Mechanistic insights into chloride ion detection from the atmospheric-pressure afterglow of an argon inductively coupled plasma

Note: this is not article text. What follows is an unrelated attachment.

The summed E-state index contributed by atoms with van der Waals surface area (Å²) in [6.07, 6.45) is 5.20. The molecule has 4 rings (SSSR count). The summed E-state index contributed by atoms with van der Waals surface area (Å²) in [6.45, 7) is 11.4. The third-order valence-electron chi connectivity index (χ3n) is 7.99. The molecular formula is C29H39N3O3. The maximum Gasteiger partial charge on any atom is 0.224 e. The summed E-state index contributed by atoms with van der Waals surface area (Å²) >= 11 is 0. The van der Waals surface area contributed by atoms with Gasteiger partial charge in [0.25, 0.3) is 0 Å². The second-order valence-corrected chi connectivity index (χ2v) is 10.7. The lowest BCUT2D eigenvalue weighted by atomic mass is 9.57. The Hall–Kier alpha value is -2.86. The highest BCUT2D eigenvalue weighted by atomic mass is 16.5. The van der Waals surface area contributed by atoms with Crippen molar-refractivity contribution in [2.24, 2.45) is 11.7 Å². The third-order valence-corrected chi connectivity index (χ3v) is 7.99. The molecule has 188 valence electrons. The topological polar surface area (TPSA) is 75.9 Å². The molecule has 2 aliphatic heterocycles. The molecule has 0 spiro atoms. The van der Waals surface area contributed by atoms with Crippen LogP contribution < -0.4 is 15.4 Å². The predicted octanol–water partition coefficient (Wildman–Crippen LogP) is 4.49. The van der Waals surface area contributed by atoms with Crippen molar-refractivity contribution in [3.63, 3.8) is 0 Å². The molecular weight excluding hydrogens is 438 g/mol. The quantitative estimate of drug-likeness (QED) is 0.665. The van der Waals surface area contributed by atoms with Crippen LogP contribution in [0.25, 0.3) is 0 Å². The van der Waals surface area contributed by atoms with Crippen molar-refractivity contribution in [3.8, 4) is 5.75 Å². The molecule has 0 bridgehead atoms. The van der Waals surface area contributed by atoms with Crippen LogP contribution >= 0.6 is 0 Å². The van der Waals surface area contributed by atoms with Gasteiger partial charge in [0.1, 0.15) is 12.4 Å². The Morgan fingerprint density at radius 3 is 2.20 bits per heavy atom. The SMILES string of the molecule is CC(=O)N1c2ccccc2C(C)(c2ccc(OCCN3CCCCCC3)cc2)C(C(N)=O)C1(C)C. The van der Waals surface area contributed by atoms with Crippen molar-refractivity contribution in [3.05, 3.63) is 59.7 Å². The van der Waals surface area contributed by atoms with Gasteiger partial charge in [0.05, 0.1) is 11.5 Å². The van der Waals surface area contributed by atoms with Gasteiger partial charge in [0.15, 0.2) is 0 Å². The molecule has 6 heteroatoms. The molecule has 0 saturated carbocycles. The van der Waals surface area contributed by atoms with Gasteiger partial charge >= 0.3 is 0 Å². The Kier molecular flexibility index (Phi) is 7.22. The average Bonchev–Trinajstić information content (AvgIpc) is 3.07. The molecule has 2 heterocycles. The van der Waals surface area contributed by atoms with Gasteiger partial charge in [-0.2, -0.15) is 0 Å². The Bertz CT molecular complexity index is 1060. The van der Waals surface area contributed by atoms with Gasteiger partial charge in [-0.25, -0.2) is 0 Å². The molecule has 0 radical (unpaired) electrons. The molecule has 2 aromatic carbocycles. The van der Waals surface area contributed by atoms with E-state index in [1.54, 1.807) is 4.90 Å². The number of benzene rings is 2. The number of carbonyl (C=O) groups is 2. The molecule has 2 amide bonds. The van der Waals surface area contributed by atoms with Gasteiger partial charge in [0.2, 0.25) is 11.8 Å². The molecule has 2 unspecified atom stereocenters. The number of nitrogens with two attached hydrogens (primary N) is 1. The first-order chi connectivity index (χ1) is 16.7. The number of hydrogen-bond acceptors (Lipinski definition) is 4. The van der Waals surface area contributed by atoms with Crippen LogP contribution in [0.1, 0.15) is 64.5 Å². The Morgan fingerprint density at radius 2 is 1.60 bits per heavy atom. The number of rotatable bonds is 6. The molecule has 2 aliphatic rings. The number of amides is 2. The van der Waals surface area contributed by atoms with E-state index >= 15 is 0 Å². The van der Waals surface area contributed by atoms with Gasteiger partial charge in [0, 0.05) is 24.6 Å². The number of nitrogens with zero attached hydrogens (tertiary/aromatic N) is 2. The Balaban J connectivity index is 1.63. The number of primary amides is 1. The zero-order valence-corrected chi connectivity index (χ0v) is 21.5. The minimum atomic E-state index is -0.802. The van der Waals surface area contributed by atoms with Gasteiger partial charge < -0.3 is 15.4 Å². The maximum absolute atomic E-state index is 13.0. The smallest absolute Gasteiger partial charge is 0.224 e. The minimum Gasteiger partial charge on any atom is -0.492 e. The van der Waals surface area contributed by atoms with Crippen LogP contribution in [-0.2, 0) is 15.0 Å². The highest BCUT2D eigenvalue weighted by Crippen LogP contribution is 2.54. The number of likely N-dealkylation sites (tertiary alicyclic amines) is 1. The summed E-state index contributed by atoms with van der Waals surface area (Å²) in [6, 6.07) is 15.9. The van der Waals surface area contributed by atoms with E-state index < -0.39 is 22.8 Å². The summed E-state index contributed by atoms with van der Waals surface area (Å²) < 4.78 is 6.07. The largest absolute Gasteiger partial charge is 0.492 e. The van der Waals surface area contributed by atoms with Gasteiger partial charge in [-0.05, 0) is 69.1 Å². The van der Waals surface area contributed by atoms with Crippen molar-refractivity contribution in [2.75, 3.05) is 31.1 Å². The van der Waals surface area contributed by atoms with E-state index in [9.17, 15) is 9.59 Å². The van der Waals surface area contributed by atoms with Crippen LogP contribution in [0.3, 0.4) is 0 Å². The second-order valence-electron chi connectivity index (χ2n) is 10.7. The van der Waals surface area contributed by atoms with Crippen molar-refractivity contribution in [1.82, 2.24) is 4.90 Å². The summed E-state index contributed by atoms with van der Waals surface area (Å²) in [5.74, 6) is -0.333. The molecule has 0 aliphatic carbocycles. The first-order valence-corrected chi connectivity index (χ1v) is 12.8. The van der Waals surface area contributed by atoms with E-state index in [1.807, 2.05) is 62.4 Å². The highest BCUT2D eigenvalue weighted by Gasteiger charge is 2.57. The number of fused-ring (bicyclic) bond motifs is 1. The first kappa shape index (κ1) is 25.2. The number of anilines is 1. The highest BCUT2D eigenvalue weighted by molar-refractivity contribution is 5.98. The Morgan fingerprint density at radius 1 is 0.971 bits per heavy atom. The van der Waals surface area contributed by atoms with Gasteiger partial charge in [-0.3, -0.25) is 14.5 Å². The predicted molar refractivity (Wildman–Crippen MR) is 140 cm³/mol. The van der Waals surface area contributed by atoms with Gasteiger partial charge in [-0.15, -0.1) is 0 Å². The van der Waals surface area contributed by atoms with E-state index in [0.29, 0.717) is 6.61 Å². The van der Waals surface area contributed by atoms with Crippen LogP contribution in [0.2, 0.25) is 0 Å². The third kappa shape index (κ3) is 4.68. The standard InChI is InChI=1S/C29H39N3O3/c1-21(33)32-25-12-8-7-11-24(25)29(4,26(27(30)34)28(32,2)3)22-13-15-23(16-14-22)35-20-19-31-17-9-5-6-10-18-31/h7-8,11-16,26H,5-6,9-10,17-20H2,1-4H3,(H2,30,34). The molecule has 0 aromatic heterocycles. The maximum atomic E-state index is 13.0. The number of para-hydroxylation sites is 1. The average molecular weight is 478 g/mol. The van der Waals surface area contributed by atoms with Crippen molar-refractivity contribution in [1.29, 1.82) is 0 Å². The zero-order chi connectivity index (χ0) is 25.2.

Elemental analysis of chlorine using inductively coupled plasma mass spectrometry (ICP-MS) is challenging because of poor ion formation efficiency of Cl+ in the argon plasma, and prevalence of isobaric interferences. To improve Cl detection, we have recently developed plasma assisted reaction chemical ionization (PARCI) in which an Ar-ICP is coupled to an atmospheric-pressure afterglow reaction tube, leading to high-sensitivity detection of Cl−. We have shown that introduction of sodium and methanol into the ICP improves Cl− sensitivity in PARCI-MS to levels better than those of conventional ICP-MS/MS. In this report, we probe the chloride ion formation mechanism in the ICP afterglow via examining the impact of the aerosol gas flow rate and torch box exhaust flow rate on Cl− detection. Specifically, we evaluate analyte breakdown in the ICP, sampling of plasma products into the afterglow reaction tube, and ion–neutral reactions in the atmospheric-pressure afterglow as major processes for chloride ion formation in PARCI. We find that aerosol carrier gas flow rates ≤ 2.2 L min−1 result in compound-independent response factors for Cl, indicating sufficient residence time in the plasma for efficient breakdown of analytes. Notably, we show that torch box exhaust flow rate has a drastic impact on Cl− sensitivity. This effect stems from its influence on plasma sampling efficiency and on ion–neutral reactions in the afterglow. Lastly, our results indicate that clusters formed in the afterglow reaction tube play critical roles in Cl− detection. Specifically, [NaClHCO2]− and [NaClNO2]− are identified as key species for Cl− detection from chlorinated compounds introduced into the ICP in conjunction with methanol and sodium. Ab initio calculations indicate thermodynamically favorable reactions for formation of these cluster ions, supporting the importance of cluster formation in the ICP afterglow for high-sensitivity chloride ion detection.